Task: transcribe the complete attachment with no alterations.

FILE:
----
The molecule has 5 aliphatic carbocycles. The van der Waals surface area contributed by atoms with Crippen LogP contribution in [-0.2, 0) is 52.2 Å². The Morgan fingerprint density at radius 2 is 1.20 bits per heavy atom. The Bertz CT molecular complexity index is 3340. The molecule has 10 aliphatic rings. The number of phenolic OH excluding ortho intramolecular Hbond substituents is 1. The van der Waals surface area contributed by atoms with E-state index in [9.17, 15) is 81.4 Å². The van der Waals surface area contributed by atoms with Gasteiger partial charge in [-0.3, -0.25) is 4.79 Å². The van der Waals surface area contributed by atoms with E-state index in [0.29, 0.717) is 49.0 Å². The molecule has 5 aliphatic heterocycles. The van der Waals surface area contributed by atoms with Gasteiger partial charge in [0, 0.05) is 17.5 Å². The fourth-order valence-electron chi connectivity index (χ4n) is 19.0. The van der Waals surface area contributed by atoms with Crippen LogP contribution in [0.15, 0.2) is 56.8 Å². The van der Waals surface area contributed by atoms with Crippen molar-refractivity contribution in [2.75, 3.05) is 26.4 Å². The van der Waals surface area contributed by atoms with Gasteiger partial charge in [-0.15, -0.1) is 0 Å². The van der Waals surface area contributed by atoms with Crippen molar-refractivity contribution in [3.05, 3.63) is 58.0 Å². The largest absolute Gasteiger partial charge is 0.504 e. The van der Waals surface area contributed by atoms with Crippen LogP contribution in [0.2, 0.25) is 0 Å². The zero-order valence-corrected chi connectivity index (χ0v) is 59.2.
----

The molecule has 5 aliphatic carbocycles. The van der Waals surface area contributed by atoms with Crippen LogP contribution in [-0.2, 0) is 52.2 Å². The Morgan fingerprint density at radius 2 is 1.20 bits per heavy atom. The Bertz CT molecular complexity index is 3340. The molecule has 10 aliphatic rings. The number of phenolic OH excluding ortho intramolecular Hbond substituents is 1. The van der Waals surface area contributed by atoms with E-state index in [9.17, 15) is 81.4 Å². The van der Waals surface area contributed by atoms with Gasteiger partial charge in [-0.3, -0.25) is 4.79 Å². The van der Waals surface area contributed by atoms with E-state index in [0.29, 0.717) is 49.0 Å². The molecule has 5 aliphatic heterocycles. The van der Waals surface area contributed by atoms with Gasteiger partial charge in [0, 0.05) is 17.5 Å². The fourth-order valence-electron chi connectivity index (χ4n) is 19.0. The van der Waals surface area contributed by atoms with Crippen LogP contribution in [0.15, 0.2) is 56.8 Å². The van der Waals surface area contributed by atoms with Crippen molar-refractivity contribution in [2.75, 3.05) is 26.4 Å². The van der Waals surface area contributed by atoms with Gasteiger partial charge in [-0.15, -0.1) is 0 Å². The van der Waals surface area contributed by atoms with Crippen molar-refractivity contribution in [3.05, 3.63) is 58.0 Å². The largest absolute Gasteiger partial charge is 0.504 e. The van der Waals surface area contributed by atoms with Crippen LogP contribution in [0.2, 0.25) is 0 Å². The zero-order valence-corrected chi connectivity index (χ0v) is 59.2.